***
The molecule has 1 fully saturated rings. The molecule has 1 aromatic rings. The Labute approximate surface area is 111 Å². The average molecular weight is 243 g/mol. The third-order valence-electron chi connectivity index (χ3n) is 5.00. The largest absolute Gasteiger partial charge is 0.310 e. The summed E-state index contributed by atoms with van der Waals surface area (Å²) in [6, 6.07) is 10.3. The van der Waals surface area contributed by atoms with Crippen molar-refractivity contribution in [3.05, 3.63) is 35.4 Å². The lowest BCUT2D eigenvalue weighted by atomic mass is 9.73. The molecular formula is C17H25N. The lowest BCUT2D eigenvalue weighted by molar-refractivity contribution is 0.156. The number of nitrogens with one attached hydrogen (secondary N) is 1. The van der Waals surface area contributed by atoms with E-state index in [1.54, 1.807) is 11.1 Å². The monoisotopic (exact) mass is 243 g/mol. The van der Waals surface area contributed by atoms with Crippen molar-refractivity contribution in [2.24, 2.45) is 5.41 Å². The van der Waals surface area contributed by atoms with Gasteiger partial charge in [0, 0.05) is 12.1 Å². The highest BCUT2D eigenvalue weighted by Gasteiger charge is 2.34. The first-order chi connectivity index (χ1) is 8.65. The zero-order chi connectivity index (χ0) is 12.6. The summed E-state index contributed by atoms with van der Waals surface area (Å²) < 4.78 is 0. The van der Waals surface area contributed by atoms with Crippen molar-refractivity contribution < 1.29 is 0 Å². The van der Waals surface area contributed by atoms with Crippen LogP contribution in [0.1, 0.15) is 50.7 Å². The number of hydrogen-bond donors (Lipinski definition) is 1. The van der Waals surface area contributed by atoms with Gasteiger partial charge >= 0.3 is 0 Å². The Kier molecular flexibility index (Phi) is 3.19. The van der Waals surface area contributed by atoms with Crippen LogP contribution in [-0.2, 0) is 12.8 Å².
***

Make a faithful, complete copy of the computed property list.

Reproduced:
The molecule has 1 fully saturated rings. The molecule has 1 aromatic rings. The Labute approximate surface area is 111 Å². The average molecular weight is 243 g/mol. The third-order valence-electron chi connectivity index (χ3n) is 5.00. The largest absolute Gasteiger partial charge is 0.310 e. The summed E-state index contributed by atoms with van der Waals surface area (Å²) in [6, 6.07) is 10.3. The van der Waals surface area contributed by atoms with Crippen molar-refractivity contribution in [3.05, 3.63) is 35.4 Å². The lowest BCUT2D eigenvalue weighted by atomic mass is 9.73. The molecular formula is C17H25N. The lowest BCUT2D eigenvalue weighted by molar-refractivity contribution is 0.156. The number of nitrogens with one attached hydrogen (secondary N) is 1. The van der Waals surface area contributed by atoms with E-state index in [1.54, 1.807) is 11.1 Å². The monoisotopic (exact) mass is 243 g/mol. The van der Waals surface area contributed by atoms with Crippen molar-refractivity contribution in [2.24, 2.45) is 5.41 Å². The van der Waals surface area contributed by atoms with Gasteiger partial charge in [0, 0.05) is 12.1 Å². The highest BCUT2D eigenvalue weighted by Gasteiger charge is 2.34. The first-order chi connectivity index (χ1) is 8.65. The zero-order chi connectivity index (χ0) is 12.6. The summed E-state index contributed by atoms with van der Waals surface area (Å²) < 4.78 is 0. The van der Waals surface area contributed by atoms with Crippen molar-refractivity contribution < 1.29 is 0 Å². The van der Waals surface area contributed by atoms with Crippen LogP contribution in [0.1, 0.15) is 50.7 Å². The number of hydrogen-bond donors (Lipinski definition) is 1. The van der Waals surface area contributed by atoms with Gasteiger partial charge >= 0.3 is 0 Å². The Kier molecular flexibility index (Phi) is 3.19. The van der Waals surface area contributed by atoms with Crippen LogP contribution in [-0.2, 0) is 12.8 Å².